Sunday, March 07, 2021


Plato on the Tragic Hero?

Edward Short, "A Definitive Dig in the Graham Greene Quarry," City Journal (March 5, 2021), a review of Richard Greene, Russian Roulette: The Life and Times of Graham Greene (London: Little, Brown, 2020):
Similarly, the storyteller in Greene could be prescient when it came to exposing what his biographer calls "brittle orthodoxies." His characterization of America's involvement in Vietnam is a good example. Reasonable people can debate America's conduct of the war, but it is hard to argue with the narrator Thomas Fowler's assessment of the character of Alden Pyle in Greene’s novel The Quiet American (1955): "I never knew a man who had better motives for all the trouble he caused . . . impregnably armored by his good intentions and his ignorance." Anyone inclined to doubt this should dip into Max Hasting's recent history of the Vietnam War, or read Plato on the tragic hero, who must be neither rogue nor paragon but a "character between these two extremes . . . a man . . . whose misfortune is brought about not by vice or depravity, but by some error or frailty."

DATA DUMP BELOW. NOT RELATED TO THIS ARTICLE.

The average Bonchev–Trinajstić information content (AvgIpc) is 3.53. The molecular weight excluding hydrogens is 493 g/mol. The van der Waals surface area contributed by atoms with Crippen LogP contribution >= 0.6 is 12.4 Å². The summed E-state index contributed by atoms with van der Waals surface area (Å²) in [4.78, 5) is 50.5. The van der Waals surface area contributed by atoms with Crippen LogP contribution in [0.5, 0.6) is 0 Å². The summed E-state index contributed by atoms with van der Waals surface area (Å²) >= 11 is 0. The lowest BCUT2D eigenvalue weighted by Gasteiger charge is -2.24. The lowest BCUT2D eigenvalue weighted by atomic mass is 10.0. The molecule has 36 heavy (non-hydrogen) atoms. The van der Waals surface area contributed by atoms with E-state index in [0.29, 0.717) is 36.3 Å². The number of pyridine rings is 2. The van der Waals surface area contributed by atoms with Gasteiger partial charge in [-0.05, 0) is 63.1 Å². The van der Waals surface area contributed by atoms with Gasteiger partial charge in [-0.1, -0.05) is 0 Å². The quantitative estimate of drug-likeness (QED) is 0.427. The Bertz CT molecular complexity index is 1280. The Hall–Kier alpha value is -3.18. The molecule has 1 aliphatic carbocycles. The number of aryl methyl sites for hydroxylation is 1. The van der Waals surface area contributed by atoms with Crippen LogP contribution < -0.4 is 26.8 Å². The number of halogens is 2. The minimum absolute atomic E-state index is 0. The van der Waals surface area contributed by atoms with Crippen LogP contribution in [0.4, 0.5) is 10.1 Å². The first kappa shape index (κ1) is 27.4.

Screen capture:
For Plato read Aristotle.


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